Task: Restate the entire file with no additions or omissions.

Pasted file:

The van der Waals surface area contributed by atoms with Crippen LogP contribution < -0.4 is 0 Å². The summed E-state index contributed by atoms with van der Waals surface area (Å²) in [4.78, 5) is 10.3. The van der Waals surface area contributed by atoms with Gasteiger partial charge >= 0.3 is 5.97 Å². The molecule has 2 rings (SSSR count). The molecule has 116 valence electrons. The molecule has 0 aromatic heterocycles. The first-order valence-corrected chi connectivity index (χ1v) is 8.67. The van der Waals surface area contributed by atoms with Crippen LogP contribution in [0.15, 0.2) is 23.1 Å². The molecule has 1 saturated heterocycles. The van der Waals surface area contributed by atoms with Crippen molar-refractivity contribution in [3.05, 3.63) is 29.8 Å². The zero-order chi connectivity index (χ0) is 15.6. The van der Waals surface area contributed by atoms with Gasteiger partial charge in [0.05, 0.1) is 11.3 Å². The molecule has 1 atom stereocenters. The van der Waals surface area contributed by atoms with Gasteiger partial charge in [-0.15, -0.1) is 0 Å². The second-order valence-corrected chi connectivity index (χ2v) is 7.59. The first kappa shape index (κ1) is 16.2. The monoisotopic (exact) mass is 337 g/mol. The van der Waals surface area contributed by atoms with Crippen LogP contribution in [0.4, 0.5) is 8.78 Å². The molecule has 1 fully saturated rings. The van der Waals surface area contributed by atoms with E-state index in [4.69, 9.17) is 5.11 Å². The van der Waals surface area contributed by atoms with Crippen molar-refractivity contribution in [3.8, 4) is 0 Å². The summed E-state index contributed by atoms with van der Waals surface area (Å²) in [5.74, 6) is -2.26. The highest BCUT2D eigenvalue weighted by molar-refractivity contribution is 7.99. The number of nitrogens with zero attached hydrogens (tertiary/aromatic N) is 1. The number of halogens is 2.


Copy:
The van der Waals surface area contributed by atoms with Crippen LogP contribution < -0.4 is 0 Å². The summed E-state index contributed by atoms with van der Waals surface area (Å²) in [4.78, 5) is 10.3. The van der Waals surface area contributed by atoms with Gasteiger partial charge >= 0.3 is 5.97 Å². The molecule has 2 rings (SSSR count). The molecule has 116 valence electrons. The molecule has 0 aromatic heterocycles. The first-order valence-corrected chi connectivity index (χ1v) is 8.67. The van der Waals surface area contributed by atoms with Crippen LogP contribution in [0.15, 0.2) is 23.1 Å². The molecule has 1 saturated heterocycles. The van der Waals surface area contributed by atoms with Crippen molar-refractivity contribution in [3.05, 3.63) is 29.8 Å². The zero-order chi connectivity index (χ0) is 15.6. The van der Waals surface area contributed by atoms with Gasteiger partial charge in [0.05, 0.1) is 11.3 Å². The molecule has 1 atom stereocenters. The van der Waals surface area contributed by atoms with Gasteiger partial charge in [-0.15, -0.1) is 0 Å². The second-order valence-corrected chi connectivity index (χ2v) is 7.59. The first kappa shape index (κ1) is 16.2. The monoisotopic (exact) mass is 337 g/mol. The van der Waals surface area contributed by atoms with Crippen LogP contribution in [0.4, 0.5) is 8.78 Å². The molecule has 1 fully saturated rings. The van der Waals surface area contributed by atoms with E-state index in [4.69, 9.17) is 5.11 Å². The van der Waals surface area contributed by atoms with Crippen molar-refractivity contribution in [3.8, 4) is 0 Å². The summed E-state index contributed by atoms with van der Waals surface area (Å²) in [5.74, 6) is -2.26. The highest BCUT2D eigenvalue weighted by molar-refractivity contribution is 7.99. The number of nitrogens with zero attached hydrogens (tertiary/aromatic N) is 1. The number of halogens is 2.